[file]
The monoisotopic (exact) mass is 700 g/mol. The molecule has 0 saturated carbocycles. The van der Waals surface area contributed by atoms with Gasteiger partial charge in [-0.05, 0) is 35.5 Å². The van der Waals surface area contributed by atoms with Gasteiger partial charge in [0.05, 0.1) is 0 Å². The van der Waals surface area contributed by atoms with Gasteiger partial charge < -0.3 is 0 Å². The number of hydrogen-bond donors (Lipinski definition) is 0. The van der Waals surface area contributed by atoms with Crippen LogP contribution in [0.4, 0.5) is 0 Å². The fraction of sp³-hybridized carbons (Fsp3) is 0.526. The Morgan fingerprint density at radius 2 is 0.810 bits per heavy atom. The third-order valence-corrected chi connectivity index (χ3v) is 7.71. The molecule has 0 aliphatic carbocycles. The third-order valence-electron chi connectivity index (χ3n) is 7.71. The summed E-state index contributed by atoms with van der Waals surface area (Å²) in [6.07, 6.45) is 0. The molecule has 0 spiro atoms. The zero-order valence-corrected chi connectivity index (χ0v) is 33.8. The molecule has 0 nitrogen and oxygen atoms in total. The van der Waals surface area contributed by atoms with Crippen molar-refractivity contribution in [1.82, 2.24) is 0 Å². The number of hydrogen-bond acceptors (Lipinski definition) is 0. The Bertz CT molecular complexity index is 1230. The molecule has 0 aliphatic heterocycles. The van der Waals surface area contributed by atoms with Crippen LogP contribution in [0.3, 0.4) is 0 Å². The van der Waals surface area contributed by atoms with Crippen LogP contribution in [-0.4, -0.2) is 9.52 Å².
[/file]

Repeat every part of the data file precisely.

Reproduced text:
The monoisotopic (exact) mass is 700 g/mol. The molecule has 0 saturated carbocycles. The van der Waals surface area contributed by atoms with Gasteiger partial charge in [-0.05, 0) is 35.5 Å². The van der Waals surface area contributed by atoms with Gasteiger partial charge in [0.05, 0.1) is 0 Å². The van der Waals surface area contributed by atoms with Gasteiger partial charge < -0.3 is 0 Å². The number of hydrogen-bond donors (Lipinski definition) is 0. The van der Waals surface area contributed by atoms with Crippen LogP contribution in [0.4, 0.5) is 0 Å². The fraction of sp³-hybridized carbons (Fsp3) is 0.526. The Morgan fingerprint density at radius 2 is 0.810 bits per heavy atom. The third-order valence-corrected chi connectivity index (χ3v) is 7.71. The molecule has 0 aliphatic carbocycles. The third-order valence-electron chi connectivity index (χ3n) is 7.71. The summed E-state index contributed by atoms with van der Waals surface area (Å²) in [6.07, 6.45) is 0. The molecule has 0 spiro atoms. The zero-order valence-corrected chi connectivity index (χ0v) is 33.8. The molecule has 0 nitrogen and oxygen atoms in total. The van der Waals surface area contributed by atoms with Crippen molar-refractivity contribution in [1.82, 2.24) is 0 Å². The number of hydrogen-bond acceptors (Lipinski definition) is 0. The Bertz CT molecular complexity index is 1230. The molecule has 0 aliphatic heterocycles. The van der Waals surface area contributed by atoms with Crippen LogP contribution in [0.3, 0.4) is 0 Å². The van der Waals surface area contributed by atoms with Crippen LogP contribution in [-0.4, -0.2) is 9.52 Å².